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the best latino brands you didn’t know about
late for hispanic heritage month, right on time for a venezuelan.
Hi there mom, aunts and design lovers!
Venezuelans are often late on purpose. In fact, arriving on time to a party is considered a social faux pas. When someone decides to respectfully show up early to an event we joke that they came around to set the table or place the candles (on the cake). It’s a common understanding that the party will start setting up at the time stated on the invitation since guests will arrive two hours later. How we got there, I’m unsure. But it has been this way since I can remember.
I met my husband at my best friend’s wedding in Venezuela. Our story begins with the bride being over an hour late for her own ceremony and the inevitable shockwave that spread over the American guests. Locals arrived 45 minutes after the set time foreseeing such an outcome. Serendipitously, this subject was the ice-breaker that got my future favorite person and I talking. He mentioned he’s Swiss and timeliness was a highly valued asset. I was fashionably late to the party so I didn’t really have an opinion on the matter. The rest is history.
You would think this first encounter with Venezuelans’ tardiness culture would have prepared him for what was to come, but it took years for him to accept that I will sometimes start getting ready five minutes before we are meant to leave the house. Finding the middle ground between arriving early enough to set the candles or late enough to miss the cake altogether is a work in progress in our household, although we can currently agree that it’s quite difficult to shower on time with a toddler around. This is all a long-winded way to say: I’m 15 days late for Hispanic Heritage Month. It wasn’t on purpose, I just couldn’t help it.
I had not given much mind to these festivities in the past, yet its importance has come into focus since I became a mom. Aside from the weekly arepas and the Christmas traditions, I’m hoping to use this time to educate my daughters on our Venezuelan heritage and their own standing as first generation Swiss-Latin-Americans. I’m determined to give this month the importance it deserves on my newsletter too, even if I’m a little tardy.
This year I wanted to shine a light on latino children‘s brands that are creating incredible work. All are produced in Latin America with the utmost care for craftsmanship, design and sustainable practices. I’m so proud to share these impactful companies with you and I hope you are inspired to support them too!
Made in Mexico, Coco Au Lait is a playful brand offering print-forward styles that fuse Latin embroideries and European cuts in unexpected color palettes. Designed through best production practices with high-quality fabrics, Coco Au Lait’s pieces are elevated yet easy to approach—all items are designed for you to mix and match them seamlessly and without much fuss.
Agua Bendita was founded by friends Catalina Álvarez and Mariana Hinestroza in 2003 while they were still fashion design students in Medellin, Colombia. Their pieces are handmade by female artisans in an effort to empower these local communities. Today, their main line is present in over 50 countries around the world, showcasing unique colorful prints and crafting techniques that have been passed on for generations.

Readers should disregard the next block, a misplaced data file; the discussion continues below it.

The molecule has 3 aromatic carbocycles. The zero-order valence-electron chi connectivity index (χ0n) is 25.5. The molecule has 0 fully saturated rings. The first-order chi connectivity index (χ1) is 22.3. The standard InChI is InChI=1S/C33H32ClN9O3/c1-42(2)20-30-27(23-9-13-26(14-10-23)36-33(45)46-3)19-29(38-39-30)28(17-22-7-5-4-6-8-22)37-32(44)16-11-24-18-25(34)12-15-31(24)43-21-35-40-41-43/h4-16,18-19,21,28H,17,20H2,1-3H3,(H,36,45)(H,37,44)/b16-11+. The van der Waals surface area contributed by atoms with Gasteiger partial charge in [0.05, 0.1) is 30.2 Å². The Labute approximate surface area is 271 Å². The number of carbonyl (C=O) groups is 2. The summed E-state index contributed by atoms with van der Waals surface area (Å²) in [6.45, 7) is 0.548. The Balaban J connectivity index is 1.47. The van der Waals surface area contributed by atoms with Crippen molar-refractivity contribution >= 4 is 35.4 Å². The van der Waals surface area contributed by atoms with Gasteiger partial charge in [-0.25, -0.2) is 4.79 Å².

Petit Terra carries an environmentally friendly message consistent in their prints all the way through their natural materials and conscious packaging. Offering gender-neutral basics in quiet colors, their designs display a sophisticated attention to detail. The brand produces all their garments in a small Colombian factory with the utmost respect for their artisans.
1. Gaby Sunscreen Oversized Sweatshirt / 2. Andy Overall Check Print / 3. Lina Jacket Beige with Bees
Babybox Clothing was established in Miami in 2018 by Venezuelan designers Verónica Díaz & Joice González. Carrying a beautiful selection of handcrafted knits and occasion-wear, this growing brand aims to bring sustainable, dignified, creative jobs to female makers. The thoughtful details and customizable pieces make for handsome giftable products.
An extension of her established womenswear collection, Alexandra Bueno Kids is a Colombian luxury brand highlighting both casual and resort wear. Their kids’ range is a beautifully crafted selection of everyday items, knits, swimwear and shoes. Sophisticated without being too serious, Alexandra Bueno’s baby clothing and accessories are known for their consistent quality and sensible design. I especially love their funky prints and unexpected silhouettes.
Inspired by the desire to create fun and comfortable summer-wear for children. Pepita & Me offers colorful swimwear and everyday clothing in high quality sustainable fabrics that are soft and breathable to ensure your little ones stay comfortable throughout the day. Featuring eye-catching prints, these lovely items are made responsibly in Colombia. Perfect for the summer!
Tres Ovejas is known for its easy and effortless kids’ clothing. All their styles evoke simplicity paired with an understated "wow" factor. The brand’s ethos is to convey the uniqueness of its home country Colombia, using each piece as a vehicle to transmit the country’s modern yet laid back vibe.
Eugenia Fernandez was established in 2016 in Sincelejo, a Caribbean town in Colombia. Exceptional fabrics and versatile styles pay homage to their Latin flare. With the use of vibrant prints, Eugenia Fernandez offers clothes that make us dream of the Caribbean. Working with local artisans and sustainable materials, the brand is hoping to ensure a legacy of craftsmanship that both gives back and spreads joy.
Are there any Latin American brands you know and love? I’ll see you in the comments!